Sunday, February 26, 2012

Re: [Yasmin_discussions] cross modal

Dear Ian.
Thank you for your «bit of poetry». If this was on facebook I would
click on Like.
Vítor

Citando Ian Ferguson <Ian.Ferguson@plantandfood.co.nz>:

> Ian here - and prepare yourself for a bit of poetry...
>
>
>
> We seem to have drifted into a more general discussion on science
> and art. I'm probably not saying anything new, but why are we
> differentiating? Lets go back a bit. Science as we know it was
> really only invented in the 18th C. Way before then, Leonardo was
> the archetype of the inseparability of science and art. I'm
> currently in China - only virtual scotch drinking with Richard at
> the moment I'm afraid - in Hangzhou, seat of the Song dynasty about
> a thousand years ago - they didn't have separate scientists and
> artists - hold a blue Song Dynasty Jin bowl in your hands (dont
> drop it - will cost you a fortune) and try and convince yourself
> that science and art are different. Even the founders of the Roy
> Soc in London - Newton, Wren, Hook, Evelyn, Boyle (scientists) were
> also literary men. Jump ahead to the turn of the 18th and Coleridge,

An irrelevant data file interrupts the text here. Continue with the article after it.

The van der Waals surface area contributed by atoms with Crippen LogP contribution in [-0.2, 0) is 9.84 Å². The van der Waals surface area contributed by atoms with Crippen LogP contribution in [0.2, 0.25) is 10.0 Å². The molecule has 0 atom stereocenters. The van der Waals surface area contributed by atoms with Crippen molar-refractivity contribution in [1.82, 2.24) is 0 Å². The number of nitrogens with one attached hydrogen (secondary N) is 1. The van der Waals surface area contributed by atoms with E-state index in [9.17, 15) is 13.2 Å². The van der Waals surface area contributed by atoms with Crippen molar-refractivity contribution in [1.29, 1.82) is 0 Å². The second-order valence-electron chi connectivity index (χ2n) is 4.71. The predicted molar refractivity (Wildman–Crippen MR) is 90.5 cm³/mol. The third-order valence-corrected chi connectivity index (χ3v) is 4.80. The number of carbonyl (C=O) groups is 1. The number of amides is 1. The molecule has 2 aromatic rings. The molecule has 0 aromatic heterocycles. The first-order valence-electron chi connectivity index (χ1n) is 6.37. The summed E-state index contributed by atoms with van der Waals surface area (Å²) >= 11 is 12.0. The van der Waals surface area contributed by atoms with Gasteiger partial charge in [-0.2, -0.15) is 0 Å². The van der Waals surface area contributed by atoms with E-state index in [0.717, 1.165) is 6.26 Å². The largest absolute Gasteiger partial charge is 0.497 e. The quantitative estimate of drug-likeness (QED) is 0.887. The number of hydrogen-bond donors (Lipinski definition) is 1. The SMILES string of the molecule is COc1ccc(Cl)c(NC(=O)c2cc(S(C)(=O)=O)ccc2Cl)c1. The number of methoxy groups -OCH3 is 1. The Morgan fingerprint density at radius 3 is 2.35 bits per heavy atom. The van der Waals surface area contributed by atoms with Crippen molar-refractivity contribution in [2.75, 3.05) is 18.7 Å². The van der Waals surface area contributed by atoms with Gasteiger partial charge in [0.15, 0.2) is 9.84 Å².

> Wordsworth, Keats, Shelly were all well up on science, and the
> greatest scientists of the age - Davy, Priestly, Farady - were
> literary - Humphrey Davy published poetry. Goethe was poet and
> scientist, with theories on colour and plant morphology. When Keats
> wrote in On first looking into Chapman's Homer: "Then felt I like
> some watcher of the skies/When a new planet swims into his ken" he
> was referring to William Herschel and his new discoveries in
> astronomy (including deep time). Keats also wrote in Lamia,
> reflecting on the thoughts that science was destroying natural
> mysteries:
>
> "Do not all charms fly
>
> At the mere touch of cold philosophy?
>
> There was an awful rainbow once in heaven:
>
> We know her woof, her texture; she is given
>
> In the dull catalogue of common things.
>
> Philosophy will clip an Angel's wings,
>
> Conquer all mysteries by rule and line,
>
> Empty the haunted air, and gnomèd mine -
>
> Unweave a rainbow......"
>
> (Dawkins uses the unweaving the rainbow bit as a title for one of his books)
>
> And the whole divide was codifed last century by CP Snow talking
> about the two cultures (and just for the fun of it, the bitchy
> epigram about Snow is that scientists thought he was a great writer
> and writers thought him a great scientist.....).